The business of making things with utility and adding value to raw materials is the essence of manufacturing. In fact, if you look around you, nearly everything is manufactured. The general public doesn’t completely understand the importance of manufacturing. 

Manufacturing is one of Utah’s basic industries and one that creates tremendous value in the economy. It is a creator of new wealth. The three industries that create new wealth are agriculture, mining and manufacturing. All other industries create added value from an existing product and/ or provide services. 

Utah’s manufacturing industry is very diverse, covering nearly every imaginable area from aerospace and medical, microchip production, defense, composites and food to basic metal manufacturing. This is certainly not an exhaustive list; however, it gives us an idea of the broad nature of this critical industry. 

Among the things that manufacturing does for our communities are:

• Grows the economy.

• Invents the future. manufacturers are responsible for more than 70 percent of all private sector research and development, which ultimately benefits other manufacturing and non-manufacturing activities.

• Competes internationally. The United States is the world’s largest exporter; 61 percent of all U.S. exports are manufactured goods, double the level of 10 years ago.

• Pays the taxes. Manufacturing has been an important contributor to economic growth and tax receipts at all levels of government, contributing one-third of all corporate taxes collected by state and local governments.

• Yet, U.S. manufacturers are challenged as never before. They are on the front lines of the most intense global competition in history where it is virtually impossible to raise prices. 

• Plays a significant role in our economy, accounting for 11.7 percent of United States gross domestic product. At the state level, manufacturers make equally significant contributions — 13.3 percent of the gross state product (GSP) in Utah. Manufacturers employ nearly 10 percent of the workforce. Total GSP from manufacturing is in excess of $20 billion annually. In addition, the industry employs approximately 115,000 workers and creates an additional 300,000 related jobs in the state. The industry boasts an average monthly wage of $3,962 — 28 percent higher than the average state wage.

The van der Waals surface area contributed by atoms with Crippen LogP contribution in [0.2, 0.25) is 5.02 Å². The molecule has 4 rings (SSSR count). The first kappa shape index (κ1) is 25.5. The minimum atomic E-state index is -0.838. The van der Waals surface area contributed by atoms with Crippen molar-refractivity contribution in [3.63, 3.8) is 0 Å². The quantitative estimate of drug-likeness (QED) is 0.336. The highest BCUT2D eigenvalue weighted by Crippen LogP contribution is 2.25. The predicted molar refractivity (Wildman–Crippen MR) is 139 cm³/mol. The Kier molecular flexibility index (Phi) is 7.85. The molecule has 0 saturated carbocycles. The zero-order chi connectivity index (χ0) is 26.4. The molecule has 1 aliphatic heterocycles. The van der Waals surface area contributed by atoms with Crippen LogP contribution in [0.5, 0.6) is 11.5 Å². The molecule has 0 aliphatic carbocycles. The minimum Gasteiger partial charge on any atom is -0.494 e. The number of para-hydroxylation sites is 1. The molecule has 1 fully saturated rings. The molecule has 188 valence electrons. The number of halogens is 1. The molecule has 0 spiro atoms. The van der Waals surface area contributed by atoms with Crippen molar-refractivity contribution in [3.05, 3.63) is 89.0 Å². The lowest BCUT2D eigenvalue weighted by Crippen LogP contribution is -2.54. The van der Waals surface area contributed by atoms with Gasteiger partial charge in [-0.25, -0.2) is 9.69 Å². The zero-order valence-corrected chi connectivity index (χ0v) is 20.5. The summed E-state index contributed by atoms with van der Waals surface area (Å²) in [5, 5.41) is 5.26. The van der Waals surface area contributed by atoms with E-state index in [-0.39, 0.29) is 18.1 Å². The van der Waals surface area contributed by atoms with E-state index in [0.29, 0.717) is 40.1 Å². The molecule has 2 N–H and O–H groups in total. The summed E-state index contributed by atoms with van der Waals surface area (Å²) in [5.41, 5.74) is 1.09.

• Comprises the largest payroll in the state. The largest concentration of manufacturers, in descending order, operate in Salt Lake, Utah, Weber, Davis, Cache and Box Elder counties. In fact, Box Elder County boasts 41 percent of its employment is in manufacturing. 

• While the top 100 companies produce nearly half of the manufacturing output in Utah, the majority of manufacturers are small or medium- sized firms.

• Typically, larger economic multipliers are associated with manufacturing than most other industries because of the variety of allied businesses providing raw materials, services and other manufactured inputs to the manufacturing process. In fact, for every $1 in manufactured goods there is generated an additional $1.37 worth of additional economic activity — more than any other economic sector.

The Utah Manufacturing Association likes to promote its members with the slogan “What Utah makes, makes Utah.”

Todd R. Bingham is the president and CEO of the Utah Manufacturers Association. Previously, he was the president and CEO of the Utah Mining Association.



Read more: The Enterprise - MADE IN UTAH